I’ve Paid For This Twice Already…

Frugal living and debt reduction tips for a better financial future. This is one family’s story.

November 23rd, 2007

Using That Turkey For All It’s Worth

Every year since my spouse took the job he is at now, his employer has given a free ~12 lb turkey to all the employees for Thanksgiving. In the past, I’ve carved up the breasts of the turkey and not really used much more of it. My spouse isn’t fond of dark meat and I’m a vegetarian so I don’t eat turkey so I’ve just looked at it as sandwich fixings for my spouse for a few days after the meal.

But this year, I was determined to get everything I could out of this turkey. White meat, dark meat, everything was going to be processed and used to the best of my ability. And if I end up being super-thrifty with it and the meals work out well, I may buy another turkey when they go on sale after the holidays and try to repeat my success. The jury is still out on that but this is what I’ve done so far:

I carved the breasts off the turkey in two whole pieces (one side of the turkey was one piece). I actually saw this technique done on one of the Food Network Thanksgiving shows and it seemed to me this would get the most meat off the bird at once instead of the long slices I usually did. I carved one breast into inch-thick slices to serve with dinner, and my spouse said they were moist and juicy. Score! I now have one whole breast and half of the second breast wrapped up and in the refrigerator to incorporate into lunches or a meal. I intend on using one of the breasts for a meal this weekend and cutting the half breast into sandwich slices for my spouse.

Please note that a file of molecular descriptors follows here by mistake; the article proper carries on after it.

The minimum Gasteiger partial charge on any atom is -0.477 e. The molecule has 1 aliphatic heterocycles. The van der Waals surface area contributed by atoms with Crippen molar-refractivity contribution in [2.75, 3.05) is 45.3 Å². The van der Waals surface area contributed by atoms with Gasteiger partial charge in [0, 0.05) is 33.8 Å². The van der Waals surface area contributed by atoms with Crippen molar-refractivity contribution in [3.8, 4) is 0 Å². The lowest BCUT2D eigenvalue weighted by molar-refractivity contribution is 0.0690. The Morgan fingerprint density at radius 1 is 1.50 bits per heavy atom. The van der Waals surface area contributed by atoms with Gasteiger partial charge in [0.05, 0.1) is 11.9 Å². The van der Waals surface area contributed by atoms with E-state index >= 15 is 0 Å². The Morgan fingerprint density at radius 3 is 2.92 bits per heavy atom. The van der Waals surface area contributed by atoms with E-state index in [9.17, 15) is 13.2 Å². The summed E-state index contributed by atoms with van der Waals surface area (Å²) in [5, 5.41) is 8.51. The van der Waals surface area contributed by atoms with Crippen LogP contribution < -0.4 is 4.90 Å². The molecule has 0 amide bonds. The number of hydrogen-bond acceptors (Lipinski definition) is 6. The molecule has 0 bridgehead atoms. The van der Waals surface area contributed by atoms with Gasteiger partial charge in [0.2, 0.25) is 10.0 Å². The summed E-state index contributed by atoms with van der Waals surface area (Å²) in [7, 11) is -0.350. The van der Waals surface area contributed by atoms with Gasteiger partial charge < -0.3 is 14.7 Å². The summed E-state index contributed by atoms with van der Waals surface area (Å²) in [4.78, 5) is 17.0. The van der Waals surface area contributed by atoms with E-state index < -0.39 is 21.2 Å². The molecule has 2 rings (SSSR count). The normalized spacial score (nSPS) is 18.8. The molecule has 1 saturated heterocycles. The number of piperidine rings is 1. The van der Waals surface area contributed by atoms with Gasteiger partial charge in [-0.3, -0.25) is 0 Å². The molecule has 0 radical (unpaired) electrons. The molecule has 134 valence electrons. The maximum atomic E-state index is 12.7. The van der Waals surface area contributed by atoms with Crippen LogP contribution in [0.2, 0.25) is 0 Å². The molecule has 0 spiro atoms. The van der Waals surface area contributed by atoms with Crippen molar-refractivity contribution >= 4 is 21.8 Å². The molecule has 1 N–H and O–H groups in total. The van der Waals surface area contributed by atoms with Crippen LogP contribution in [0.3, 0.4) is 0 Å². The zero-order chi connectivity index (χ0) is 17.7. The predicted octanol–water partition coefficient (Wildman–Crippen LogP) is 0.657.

I removed the legs and wings from the turkey and then picked all the meat off the bones by hand into a tupperware bowl. I collected enough meat to use in a casserole of some sort, I think I am going to try my hand at making turkey tetrazzini on Monday. Even though my spouse is not a huge fan of dark meat I think he will like it (or at least, will eat it) in a casserole type dish.

I then put those bones into a large stock pot, and demolished the rest of the turkey carcass, picking the meat off of those bones as well and putting it into a new container. I collected enough for another meal picking off those bones, which I intend to make a thanksgiving style shepherd’s pie from (layers of turkey with gravy, stuffing, and potatoes, baked in a casserole dish and served with cranberry sauce on the side). All those ingredients are leftovers from our meal we still have. I then put all those bones in my stock pot as well, and covered the whole thing with water and simmered for 4 hours to make a nice turkey stock. I didn’t add any extra veggies to it, just some herbs, but I don’t intend on using it for soup. I froze some and refrigerated some and will be using it to cook rice and pasta in to make it richer and not have to add seasonings to. This will make easy side dishes for weeks to come, for I ended up with about 14 cups of stock.